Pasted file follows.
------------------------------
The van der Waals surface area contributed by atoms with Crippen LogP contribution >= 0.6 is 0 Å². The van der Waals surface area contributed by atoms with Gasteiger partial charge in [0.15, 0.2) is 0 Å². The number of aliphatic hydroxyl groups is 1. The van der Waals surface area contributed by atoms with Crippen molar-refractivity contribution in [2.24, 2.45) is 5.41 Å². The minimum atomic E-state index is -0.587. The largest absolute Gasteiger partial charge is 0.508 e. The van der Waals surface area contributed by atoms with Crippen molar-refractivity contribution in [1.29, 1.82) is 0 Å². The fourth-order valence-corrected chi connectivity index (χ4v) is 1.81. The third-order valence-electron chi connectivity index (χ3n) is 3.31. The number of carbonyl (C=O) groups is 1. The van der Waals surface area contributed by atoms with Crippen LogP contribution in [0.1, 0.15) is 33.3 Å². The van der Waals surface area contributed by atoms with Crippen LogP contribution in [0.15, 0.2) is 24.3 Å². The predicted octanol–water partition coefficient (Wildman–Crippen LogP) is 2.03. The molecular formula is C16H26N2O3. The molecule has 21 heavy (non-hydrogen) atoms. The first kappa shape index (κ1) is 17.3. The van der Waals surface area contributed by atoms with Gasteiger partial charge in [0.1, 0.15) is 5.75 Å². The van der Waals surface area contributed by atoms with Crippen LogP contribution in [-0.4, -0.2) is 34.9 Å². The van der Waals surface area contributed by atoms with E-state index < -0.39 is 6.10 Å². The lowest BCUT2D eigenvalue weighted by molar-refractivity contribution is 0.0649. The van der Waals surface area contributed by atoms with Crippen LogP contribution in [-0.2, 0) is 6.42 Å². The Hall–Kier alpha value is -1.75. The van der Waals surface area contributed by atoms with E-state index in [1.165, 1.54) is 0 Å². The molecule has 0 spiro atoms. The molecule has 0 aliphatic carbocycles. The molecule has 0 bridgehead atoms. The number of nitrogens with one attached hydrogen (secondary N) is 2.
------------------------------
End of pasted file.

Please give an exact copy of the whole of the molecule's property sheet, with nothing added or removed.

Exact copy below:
The van der Waals surface area contributed by atoms with Crippen LogP contribution >= 0.6 is 0 Å². The van der Waals surface area contributed by atoms with Gasteiger partial charge in [0.15, 0.2) is 0 Å². The number of aliphatic hydroxyl groups is 1. The van der Waals surface area contributed by atoms with Crippen molar-refractivity contribution in [2.24, 2.45) is 5.41 Å². The minimum atomic E-state index is -0.587. The largest absolute Gasteiger partial charge is 0.508 e. The van der Waals surface area contributed by atoms with Crippen molar-refractivity contribution in [1.29, 1.82) is 0 Å². The fourth-order valence-corrected chi connectivity index (χ4v) is 1.81. The third-order valence-electron chi connectivity index (χ3n) is 3.31. The number of carbonyl (C=O) groups is 1. The van der Waals surface area contributed by atoms with Crippen LogP contribution in [0.1, 0.15) is 33.3 Å². The van der Waals surface area contributed by atoms with Crippen LogP contribution in [0.15, 0.2) is 24.3 Å². The predicted octanol–water partition coefficient (Wildman–Crippen LogP) is 2.03. The molecular formula is C16H26N2O3. The molecule has 21 heavy (non-hydrogen) atoms. The first kappa shape index (κ1) is 17.3. The van der Waals surface area contributed by atoms with Gasteiger partial charge in [0.1, 0.15) is 5.75 Å². The van der Waals surface area contributed by atoms with Crippen LogP contribution in [-0.4, -0.2) is 34.9 Å². The van der Waals surface area contributed by atoms with E-state index < -0.39 is 6.10 Å². The lowest BCUT2D eigenvalue weighted by molar-refractivity contribution is 0.0649. The van der Waals surface area contributed by atoms with Crippen LogP contribution in [-0.2, 0) is 6.42 Å². The Hall–Kier alpha value is -1.75. The van der Waals surface area contributed by atoms with E-state index in [1.165, 1.54) is 0 Å². The molecule has 0 spiro atoms. The molecule has 0 aliphatic carbocycles. The molecule has 0 bridgehead atoms. The number of nitrogens with one attached hydrogen (secondary N) is 2.